Over the past decade, student loan debt has skyrocketed nationwide. In the Tar Heel state it’s a similar story with more than one million residents struggling to repay billions of dollars in college loans. Among those particularly affected: communities of color, rural and low-income communities, veterans, women, and older Americans.
A new study by the Center for Responsible Lending shines new light on this crisis. This week’s Monday numbers column is based on that research: North Carolina’s Student Debt: Dimensions of a Crisis.
44 million – The number of Americans burdened by student loan debt
$1.5 trillion – The amount of student loan debt Americans owe
1.2 million – The number of North Carolinians carrying debt from their student loans
$44 billion – The amount of student loan debt North Carolinians owe
2nd – North Carolina’s national ranking in the growth of its student loan debt between 2008 and 2018.
57 – The percentage of North Carolina’s 2017 bachelor’s degree recipients at public and private nonprofit colleges who graduated with federal student loan debt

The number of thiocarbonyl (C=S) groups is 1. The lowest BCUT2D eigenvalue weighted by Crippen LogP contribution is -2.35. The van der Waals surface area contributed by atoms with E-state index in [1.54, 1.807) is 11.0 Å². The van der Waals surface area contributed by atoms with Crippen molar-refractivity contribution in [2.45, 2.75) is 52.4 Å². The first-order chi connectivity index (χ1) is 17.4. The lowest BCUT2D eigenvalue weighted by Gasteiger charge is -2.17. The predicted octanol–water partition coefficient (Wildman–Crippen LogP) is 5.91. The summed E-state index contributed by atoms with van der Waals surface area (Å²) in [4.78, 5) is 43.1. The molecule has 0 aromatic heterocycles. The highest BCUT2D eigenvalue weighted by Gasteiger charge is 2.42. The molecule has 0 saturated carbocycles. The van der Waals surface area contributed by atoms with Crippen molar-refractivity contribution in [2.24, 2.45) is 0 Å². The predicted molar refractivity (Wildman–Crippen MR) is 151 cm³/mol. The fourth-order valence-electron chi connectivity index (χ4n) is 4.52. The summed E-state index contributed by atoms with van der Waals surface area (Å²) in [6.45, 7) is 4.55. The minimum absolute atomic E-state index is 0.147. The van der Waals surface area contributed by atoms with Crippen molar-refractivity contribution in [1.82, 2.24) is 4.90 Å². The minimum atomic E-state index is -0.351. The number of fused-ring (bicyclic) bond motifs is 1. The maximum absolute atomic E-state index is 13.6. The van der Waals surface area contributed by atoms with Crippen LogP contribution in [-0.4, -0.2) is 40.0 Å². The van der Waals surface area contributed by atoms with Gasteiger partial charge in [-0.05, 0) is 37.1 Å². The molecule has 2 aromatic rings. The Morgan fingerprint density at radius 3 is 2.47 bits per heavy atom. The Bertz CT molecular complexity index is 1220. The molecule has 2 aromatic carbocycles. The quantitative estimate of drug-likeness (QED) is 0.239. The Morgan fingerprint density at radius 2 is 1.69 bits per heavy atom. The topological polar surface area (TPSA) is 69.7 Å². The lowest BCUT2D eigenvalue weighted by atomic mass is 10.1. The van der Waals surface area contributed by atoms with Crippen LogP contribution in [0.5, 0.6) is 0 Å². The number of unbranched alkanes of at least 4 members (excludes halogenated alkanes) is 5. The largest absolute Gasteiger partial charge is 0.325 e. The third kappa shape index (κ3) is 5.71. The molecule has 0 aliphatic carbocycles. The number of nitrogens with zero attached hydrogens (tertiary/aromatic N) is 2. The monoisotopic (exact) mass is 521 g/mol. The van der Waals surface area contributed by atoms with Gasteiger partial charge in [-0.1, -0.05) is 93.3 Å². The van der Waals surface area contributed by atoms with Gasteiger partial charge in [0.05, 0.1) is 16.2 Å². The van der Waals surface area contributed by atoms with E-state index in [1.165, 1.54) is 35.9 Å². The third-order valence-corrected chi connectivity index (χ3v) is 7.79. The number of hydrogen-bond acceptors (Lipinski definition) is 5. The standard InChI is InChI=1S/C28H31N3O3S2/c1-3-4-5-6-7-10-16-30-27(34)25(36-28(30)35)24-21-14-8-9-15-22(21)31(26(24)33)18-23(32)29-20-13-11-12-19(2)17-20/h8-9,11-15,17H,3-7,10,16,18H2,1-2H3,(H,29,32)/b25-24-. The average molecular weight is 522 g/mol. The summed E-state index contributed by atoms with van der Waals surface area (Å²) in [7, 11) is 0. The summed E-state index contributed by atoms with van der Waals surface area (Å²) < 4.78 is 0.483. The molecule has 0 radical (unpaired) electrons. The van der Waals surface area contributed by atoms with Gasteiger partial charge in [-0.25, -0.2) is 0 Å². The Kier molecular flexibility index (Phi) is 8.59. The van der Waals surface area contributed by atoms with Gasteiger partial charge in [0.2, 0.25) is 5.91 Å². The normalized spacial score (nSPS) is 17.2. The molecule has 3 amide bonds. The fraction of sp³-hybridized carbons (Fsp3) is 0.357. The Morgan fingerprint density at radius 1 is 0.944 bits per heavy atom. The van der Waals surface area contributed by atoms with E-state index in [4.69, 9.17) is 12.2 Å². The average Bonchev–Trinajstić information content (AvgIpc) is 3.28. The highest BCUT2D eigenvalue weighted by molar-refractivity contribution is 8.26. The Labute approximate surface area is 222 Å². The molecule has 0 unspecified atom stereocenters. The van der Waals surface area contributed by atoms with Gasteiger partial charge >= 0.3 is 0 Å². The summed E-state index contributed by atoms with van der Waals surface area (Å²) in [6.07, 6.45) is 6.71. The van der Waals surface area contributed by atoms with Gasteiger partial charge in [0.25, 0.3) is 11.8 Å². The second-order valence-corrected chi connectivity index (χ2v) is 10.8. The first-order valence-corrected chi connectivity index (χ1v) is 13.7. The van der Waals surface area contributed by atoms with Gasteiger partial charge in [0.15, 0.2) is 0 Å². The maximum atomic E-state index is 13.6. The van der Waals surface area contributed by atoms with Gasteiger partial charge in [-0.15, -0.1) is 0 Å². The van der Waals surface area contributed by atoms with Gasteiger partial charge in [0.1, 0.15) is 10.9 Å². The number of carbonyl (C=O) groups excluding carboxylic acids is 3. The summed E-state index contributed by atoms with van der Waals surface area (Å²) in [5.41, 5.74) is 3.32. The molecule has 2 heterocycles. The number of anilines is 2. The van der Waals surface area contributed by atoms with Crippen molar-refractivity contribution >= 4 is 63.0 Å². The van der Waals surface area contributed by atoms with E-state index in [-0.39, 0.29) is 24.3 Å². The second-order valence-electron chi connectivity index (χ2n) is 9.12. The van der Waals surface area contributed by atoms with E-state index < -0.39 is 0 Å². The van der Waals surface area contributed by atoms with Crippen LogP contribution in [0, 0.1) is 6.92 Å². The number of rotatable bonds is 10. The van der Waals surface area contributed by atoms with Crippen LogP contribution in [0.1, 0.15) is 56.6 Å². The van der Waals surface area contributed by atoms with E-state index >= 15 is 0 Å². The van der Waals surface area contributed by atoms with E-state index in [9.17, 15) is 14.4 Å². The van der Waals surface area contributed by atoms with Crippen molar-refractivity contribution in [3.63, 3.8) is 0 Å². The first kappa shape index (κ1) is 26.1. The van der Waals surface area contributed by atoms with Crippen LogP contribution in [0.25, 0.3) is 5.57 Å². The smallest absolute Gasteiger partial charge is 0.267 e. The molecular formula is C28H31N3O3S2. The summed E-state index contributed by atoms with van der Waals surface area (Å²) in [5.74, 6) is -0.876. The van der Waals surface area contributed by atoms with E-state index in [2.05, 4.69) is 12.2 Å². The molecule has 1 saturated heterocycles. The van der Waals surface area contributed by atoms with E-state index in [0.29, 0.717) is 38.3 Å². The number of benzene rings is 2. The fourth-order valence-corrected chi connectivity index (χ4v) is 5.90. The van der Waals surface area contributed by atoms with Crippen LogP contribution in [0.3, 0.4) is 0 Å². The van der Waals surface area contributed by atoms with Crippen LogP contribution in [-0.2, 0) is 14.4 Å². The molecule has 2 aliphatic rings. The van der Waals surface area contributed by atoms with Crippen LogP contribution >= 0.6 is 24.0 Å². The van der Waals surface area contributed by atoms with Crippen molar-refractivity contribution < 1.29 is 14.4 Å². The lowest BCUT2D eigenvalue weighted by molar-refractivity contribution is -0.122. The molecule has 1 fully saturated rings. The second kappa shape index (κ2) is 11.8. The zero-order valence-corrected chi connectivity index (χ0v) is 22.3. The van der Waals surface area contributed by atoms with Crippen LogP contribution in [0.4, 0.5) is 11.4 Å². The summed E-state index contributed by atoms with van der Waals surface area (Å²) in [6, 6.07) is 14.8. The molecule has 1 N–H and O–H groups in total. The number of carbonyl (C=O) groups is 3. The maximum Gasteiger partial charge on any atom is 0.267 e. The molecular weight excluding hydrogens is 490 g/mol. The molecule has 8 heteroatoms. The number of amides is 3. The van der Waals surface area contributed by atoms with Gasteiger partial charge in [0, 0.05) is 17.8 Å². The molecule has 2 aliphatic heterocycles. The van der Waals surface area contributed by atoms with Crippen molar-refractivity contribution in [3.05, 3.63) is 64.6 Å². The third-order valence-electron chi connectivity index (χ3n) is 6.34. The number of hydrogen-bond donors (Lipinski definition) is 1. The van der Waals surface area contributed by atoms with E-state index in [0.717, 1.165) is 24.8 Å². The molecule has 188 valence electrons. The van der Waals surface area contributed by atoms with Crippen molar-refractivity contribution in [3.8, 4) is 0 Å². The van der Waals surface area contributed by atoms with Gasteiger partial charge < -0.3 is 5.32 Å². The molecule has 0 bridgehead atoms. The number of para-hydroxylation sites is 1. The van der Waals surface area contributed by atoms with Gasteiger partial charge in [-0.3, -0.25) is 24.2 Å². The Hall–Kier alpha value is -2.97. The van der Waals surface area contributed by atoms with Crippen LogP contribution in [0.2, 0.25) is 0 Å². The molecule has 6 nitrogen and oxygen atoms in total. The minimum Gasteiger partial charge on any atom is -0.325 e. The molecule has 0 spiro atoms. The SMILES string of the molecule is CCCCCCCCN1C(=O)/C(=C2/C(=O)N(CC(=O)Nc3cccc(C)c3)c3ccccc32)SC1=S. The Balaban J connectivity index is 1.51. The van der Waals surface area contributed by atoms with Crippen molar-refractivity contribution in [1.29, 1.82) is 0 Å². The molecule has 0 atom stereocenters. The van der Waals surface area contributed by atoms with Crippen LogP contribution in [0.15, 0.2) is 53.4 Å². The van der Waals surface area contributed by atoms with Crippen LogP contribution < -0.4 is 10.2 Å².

$26,526 – The average amount of student loan debt owed by 2017 bachelor’s degree recipients
$17,267 – The median debt for the youngest group of North Carolina’s student loan borrowers (ages 18–34)
$11,114 – The median debt for the same group in 2005
68 – The percentage of North Carolina students borrowing $26,500 or more for their undergraduate degree who were women (Source: National Center for Education Statistics. 2015–16 National Postsecondary Student Aid Study)
31.9 – The percentage of North Carolina students borrowing $26,500 or more for their undergraduate degree who were men(Ibid)
16.5 – The percentage of student loan borrowers in North Carolina who are in “severe delinquency,” having made no payments on their loans for 90 days or more
22.2 – The percentage of low-income student loan borrowers who are in severe delinquency
18.6 – The percentage drop in per-public-college-student funding appropriated by the North Carolina General Assembly between 2008 and 2018, when adjusted for inflation
45 – The percentage by which the average inflation-adjusted, in-state tuition at public, four-year colleges in North Carolina rose between 2008 and 2018.
For more on North Carolina’s student loan debt crisis, listen to our recent interview with Lisa Stifler, Deputy Director of State Policy for the Center of Responsible Lending.